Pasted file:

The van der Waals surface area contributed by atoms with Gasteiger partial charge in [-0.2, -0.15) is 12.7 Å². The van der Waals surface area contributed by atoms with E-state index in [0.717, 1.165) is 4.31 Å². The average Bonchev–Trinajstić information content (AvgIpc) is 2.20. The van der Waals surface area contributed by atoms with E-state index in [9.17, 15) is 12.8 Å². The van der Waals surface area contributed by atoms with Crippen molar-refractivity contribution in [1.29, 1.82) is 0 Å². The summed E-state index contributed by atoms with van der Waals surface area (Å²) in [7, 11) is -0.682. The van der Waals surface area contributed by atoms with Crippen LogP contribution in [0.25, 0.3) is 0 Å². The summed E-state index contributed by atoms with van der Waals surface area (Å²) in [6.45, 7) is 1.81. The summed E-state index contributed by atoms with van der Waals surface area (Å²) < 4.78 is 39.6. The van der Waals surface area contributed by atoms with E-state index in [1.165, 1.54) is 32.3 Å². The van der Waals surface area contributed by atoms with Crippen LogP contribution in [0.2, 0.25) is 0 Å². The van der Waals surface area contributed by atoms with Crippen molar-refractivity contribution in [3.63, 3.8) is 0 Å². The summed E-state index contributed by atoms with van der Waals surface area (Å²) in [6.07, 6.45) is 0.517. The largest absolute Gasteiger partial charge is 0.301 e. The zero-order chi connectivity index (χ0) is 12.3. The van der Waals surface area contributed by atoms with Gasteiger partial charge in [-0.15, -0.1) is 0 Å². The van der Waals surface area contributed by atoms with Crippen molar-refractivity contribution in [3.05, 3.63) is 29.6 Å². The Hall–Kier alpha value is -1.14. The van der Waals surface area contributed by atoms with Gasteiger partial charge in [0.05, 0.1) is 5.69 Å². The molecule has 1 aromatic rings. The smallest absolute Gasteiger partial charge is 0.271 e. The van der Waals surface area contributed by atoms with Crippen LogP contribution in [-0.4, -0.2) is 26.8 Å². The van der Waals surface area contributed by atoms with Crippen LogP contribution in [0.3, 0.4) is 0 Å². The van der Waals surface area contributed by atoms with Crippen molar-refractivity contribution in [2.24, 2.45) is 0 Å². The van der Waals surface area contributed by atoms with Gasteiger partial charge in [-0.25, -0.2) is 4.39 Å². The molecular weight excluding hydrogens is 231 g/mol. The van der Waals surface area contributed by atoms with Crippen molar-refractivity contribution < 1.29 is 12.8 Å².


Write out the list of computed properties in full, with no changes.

The van der Waals surface area contributed by atoms with Gasteiger partial charge in [-0.2, -0.15) is 12.7 Å². The van der Waals surface area contributed by atoms with E-state index in [0.717, 1.165) is 4.31 Å². The average Bonchev–Trinajstić information content (AvgIpc) is 2.20. The van der Waals surface area contributed by atoms with E-state index in [9.17, 15) is 12.8 Å². The van der Waals surface area contributed by atoms with Crippen molar-refractivity contribution in [1.29, 1.82) is 0 Å². The summed E-state index contributed by atoms with van der Waals surface area (Å²) in [7, 11) is -0.682. The van der Waals surface area contributed by atoms with Crippen LogP contribution in [0.25, 0.3) is 0 Å². The summed E-state index contributed by atoms with van der Waals surface area (Å²) in [6.45, 7) is 1.81. The summed E-state index contributed by atoms with van der Waals surface area (Å²) < 4.78 is 39.6. The van der Waals surface area contributed by atoms with E-state index in [1.165, 1.54) is 32.3 Å². The van der Waals surface area contributed by atoms with Crippen LogP contribution in [0.2, 0.25) is 0 Å². The van der Waals surface area contributed by atoms with Crippen molar-refractivity contribution in [3.63, 3.8) is 0 Å². The summed E-state index contributed by atoms with van der Waals surface area (Å²) in [6.07, 6.45) is 0.517. The largest absolute Gasteiger partial charge is 0.301 e. The zero-order chi connectivity index (χ0) is 12.3. The van der Waals surface area contributed by atoms with Gasteiger partial charge in [-0.15, -0.1) is 0 Å². The van der Waals surface area contributed by atoms with Crippen molar-refractivity contribution in [3.05, 3.63) is 29.6 Å². The Hall–Kier alpha value is -1.14. The van der Waals surface area contributed by atoms with Gasteiger partial charge in [0.05, 0.1) is 5.69 Å². The molecule has 1 aromatic rings. The smallest absolute Gasteiger partial charge is 0.271 e. The van der Waals surface area contributed by atoms with Crippen LogP contribution in [-0.4, -0.2) is 26.8 Å². The van der Waals surface area contributed by atoms with Crippen LogP contribution in [0.3, 0.4) is 0 Å². The van der Waals surface area contributed by atoms with Crippen molar-refractivity contribution in [2.24, 2.45) is 0 Å². The van der Waals surface area contributed by atoms with Gasteiger partial charge in [-0.25, -0.2) is 4.39 Å². The molecular weight excluding hydrogens is 231 g/mol. The van der Waals surface area contributed by atoms with Crippen molar-refractivity contribution < 1.29 is 12.8 Å².